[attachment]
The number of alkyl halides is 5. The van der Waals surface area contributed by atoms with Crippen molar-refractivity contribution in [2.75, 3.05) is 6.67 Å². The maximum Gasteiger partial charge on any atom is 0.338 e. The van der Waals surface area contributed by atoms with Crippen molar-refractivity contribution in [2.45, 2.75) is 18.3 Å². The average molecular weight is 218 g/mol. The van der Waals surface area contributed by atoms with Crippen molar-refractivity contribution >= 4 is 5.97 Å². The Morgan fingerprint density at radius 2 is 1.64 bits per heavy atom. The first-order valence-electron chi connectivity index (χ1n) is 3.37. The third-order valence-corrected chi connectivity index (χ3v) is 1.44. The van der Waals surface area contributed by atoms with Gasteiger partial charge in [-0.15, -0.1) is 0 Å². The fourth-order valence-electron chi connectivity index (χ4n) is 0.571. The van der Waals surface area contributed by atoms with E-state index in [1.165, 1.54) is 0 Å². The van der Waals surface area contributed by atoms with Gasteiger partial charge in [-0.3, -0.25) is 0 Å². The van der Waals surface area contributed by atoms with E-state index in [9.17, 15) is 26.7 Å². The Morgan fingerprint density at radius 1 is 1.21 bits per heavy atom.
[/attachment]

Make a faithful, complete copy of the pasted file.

The number of alkyl halides is 5. The van der Waals surface area contributed by atoms with Crippen molar-refractivity contribution in [2.75, 3.05) is 6.67 Å². The maximum Gasteiger partial charge on any atom is 0.338 e. The van der Waals surface area contributed by atoms with Crippen molar-refractivity contribution in [2.45, 2.75) is 18.3 Å². The average molecular weight is 218 g/mol. The van der Waals surface area contributed by atoms with Crippen molar-refractivity contribution >= 4 is 5.97 Å². The Morgan fingerprint density at radius 2 is 1.64 bits per heavy atom. The first-order valence-electron chi connectivity index (χ1n) is 3.37. The third-order valence-corrected chi connectivity index (χ3v) is 1.44. The van der Waals surface area contributed by atoms with Gasteiger partial charge in [-0.15, -0.1) is 0 Å². The fourth-order valence-electron chi connectivity index (χ4n) is 0.571. The van der Waals surface area contributed by atoms with E-state index in [1.165, 1.54) is 0 Å². The van der Waals surface area contributed by atoms with Gasteiger partial charge in [-0.3, -0.25) is 0 Å². The van der Waals surface area contributed by atoms with E-state index in [9.17, 15) is 26.7 Å². The Morgan fingerprint density at radius 1 is 1.21 bits per heavy atom.